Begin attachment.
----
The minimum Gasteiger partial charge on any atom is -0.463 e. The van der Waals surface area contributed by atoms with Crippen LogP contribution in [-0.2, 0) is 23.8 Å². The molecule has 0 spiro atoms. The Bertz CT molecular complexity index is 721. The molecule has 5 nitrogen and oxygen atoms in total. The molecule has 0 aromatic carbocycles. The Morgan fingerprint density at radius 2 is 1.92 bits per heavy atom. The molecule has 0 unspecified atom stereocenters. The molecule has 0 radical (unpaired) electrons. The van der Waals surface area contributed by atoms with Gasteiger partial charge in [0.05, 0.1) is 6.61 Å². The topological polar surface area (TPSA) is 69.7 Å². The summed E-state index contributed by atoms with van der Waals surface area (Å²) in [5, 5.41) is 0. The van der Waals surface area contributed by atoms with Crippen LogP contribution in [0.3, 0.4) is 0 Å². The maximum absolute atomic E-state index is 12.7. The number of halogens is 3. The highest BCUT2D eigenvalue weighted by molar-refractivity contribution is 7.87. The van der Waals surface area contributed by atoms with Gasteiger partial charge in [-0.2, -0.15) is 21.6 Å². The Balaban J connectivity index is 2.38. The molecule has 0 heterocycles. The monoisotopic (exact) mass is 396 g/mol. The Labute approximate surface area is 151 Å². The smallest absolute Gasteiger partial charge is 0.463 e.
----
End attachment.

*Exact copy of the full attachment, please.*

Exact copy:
The minimum Gasteiger partial charge on any atom is -0.463 e. The van der Waals surface area contributed by atoms with Crippen LogP contribution in [-0.2, 0) is 23.8 Å². The molecule has 0 spiro atoms. The Bertz CT molecular complexity index is 721. The molecule has 5 nitrogen and oxygen atoms in total. The molecule has 0 aromatic carbocycles. The Morgan fingerprint density at radius 2 is 1.92 bits per heavy atom. The molecule has 0 unspecified atom stereocenters. The molecule has 0 radical (unpaired) electrons. The van der Waals surface area contributed by atoms with Gasteiger partial charge in [0.05, 0.1) is 6.61 Å². The topological polar surface area (TPSA) is 69.7 Å². The summed E-state index contributed by atoms with van der Waals surface area (Å²) in [5, 5.41) is 0. The van der Waals surface area contributed by atoms with Crippen LogP contribution in [0.3, 0.4) is 0 Å². The maximum absolute atomic E-state index is 12.7. The number of halogens is 3. The highest BCUT2D eigenvalue weighted by molar-refractivity contribution is 7.87. The van der Waals surface area contributed by atoms with Gasteiger partial charge in [-0.2, -0.15) is 21.6 Å². The Balaban J connectivity index is 2.38. The molecule has 0 heterocycles. The monoisotopic (exact) mass is 396 g/mol. The Labute approximate surface area is 151 Å². The smallest absolute Gasteiger partial charge is 0.463 e.